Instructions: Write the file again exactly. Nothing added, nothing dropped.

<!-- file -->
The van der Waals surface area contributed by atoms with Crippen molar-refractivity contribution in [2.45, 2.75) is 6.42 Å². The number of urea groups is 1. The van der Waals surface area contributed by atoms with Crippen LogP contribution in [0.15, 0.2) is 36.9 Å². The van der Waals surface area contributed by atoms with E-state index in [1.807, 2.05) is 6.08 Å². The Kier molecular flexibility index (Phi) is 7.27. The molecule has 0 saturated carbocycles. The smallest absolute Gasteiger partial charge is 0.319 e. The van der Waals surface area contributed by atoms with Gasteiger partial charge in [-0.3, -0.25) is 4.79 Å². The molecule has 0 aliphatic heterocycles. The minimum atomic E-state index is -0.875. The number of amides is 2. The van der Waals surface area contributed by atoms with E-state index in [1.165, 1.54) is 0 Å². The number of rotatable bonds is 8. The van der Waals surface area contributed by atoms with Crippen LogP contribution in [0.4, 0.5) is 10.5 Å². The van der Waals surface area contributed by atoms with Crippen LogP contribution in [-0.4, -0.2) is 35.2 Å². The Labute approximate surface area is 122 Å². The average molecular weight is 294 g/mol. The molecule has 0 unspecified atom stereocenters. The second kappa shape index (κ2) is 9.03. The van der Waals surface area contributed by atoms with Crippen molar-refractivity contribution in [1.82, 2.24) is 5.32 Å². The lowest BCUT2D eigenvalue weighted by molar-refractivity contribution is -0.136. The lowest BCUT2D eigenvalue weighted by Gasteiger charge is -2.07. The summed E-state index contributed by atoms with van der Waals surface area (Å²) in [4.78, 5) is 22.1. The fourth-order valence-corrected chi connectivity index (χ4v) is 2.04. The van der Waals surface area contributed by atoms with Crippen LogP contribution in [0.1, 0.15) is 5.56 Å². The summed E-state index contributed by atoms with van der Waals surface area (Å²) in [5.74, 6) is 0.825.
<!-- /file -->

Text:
The van der Waals surface area contributed by atoms with Crippen molar-refractivity contribution in [2.45, 2.75) is 6.42 Å². The number of urea groups is 1. The van der Waals surface area contributed by atoms with Crippen LogP contribution in [0.15, 0.2) is 36.9 Å². The van der Waals surface area contributed by atoms with E-state index in [1.807, 2.05) is 6.08 Å². The Kier molecular flexibility index (Phi) is 7.27. The molecule has 0 saturated carbocycles. The smallest absolute Gasteiger partial charge is 0.319 e. The van der Waals surface area contributed by atoms with Gasteiger partial charge in [-0.3, -0.25) is 4.79 Å². The molecule has 0 aliphatic heterocycles. The minimum atomic E-state index is -0.875. The number of amides is 2. The van der Waals surface area contributed by atoms with E-state index in [1.165, 1.54) is 0 Å². The number of rotatable bonds is 8. The van der Waals surface area contributed by atoms with Crippen LogP contribution in [0.4, 0.5) is 10.5 Å². The van der Waals surface area contributed by atoms with Crippen LogP contribution in [-0.4, -0.2) is 35.2 Å². The Labute approximate surface area is 122 Å². The average molecular weight is 294 g/mol. The molecule has 0 unspecified atom stereocenters. The second kappa shape index (κ2) is 9.03. The van der Waals surface area contributed by atoms with Crippen molar-refractivity contribution in [1.82, 2.24) is 5.32 Å². The lowest BCUT2D eigenvalue weighted by molar-refractivity contribution is -0.136. The lowest BCUT2D eigenvalue weighted by Gasteiger charge is -2.07. The summed E-state index contributed by atoms with van der Waals surface area (Å²) in [4.78, 5) is 22.1. The fourth-order valence-corrected chi connectivity index (χ4v) is 2.04. The van der Waals surface area contributed by atoms with Crippen LogP contribution in [0.1, 0.15) is 5.56 Å². The summed E-state index contributed by atoms with van der Waals surface area (Å²) in [5.74, 6) is 0.825.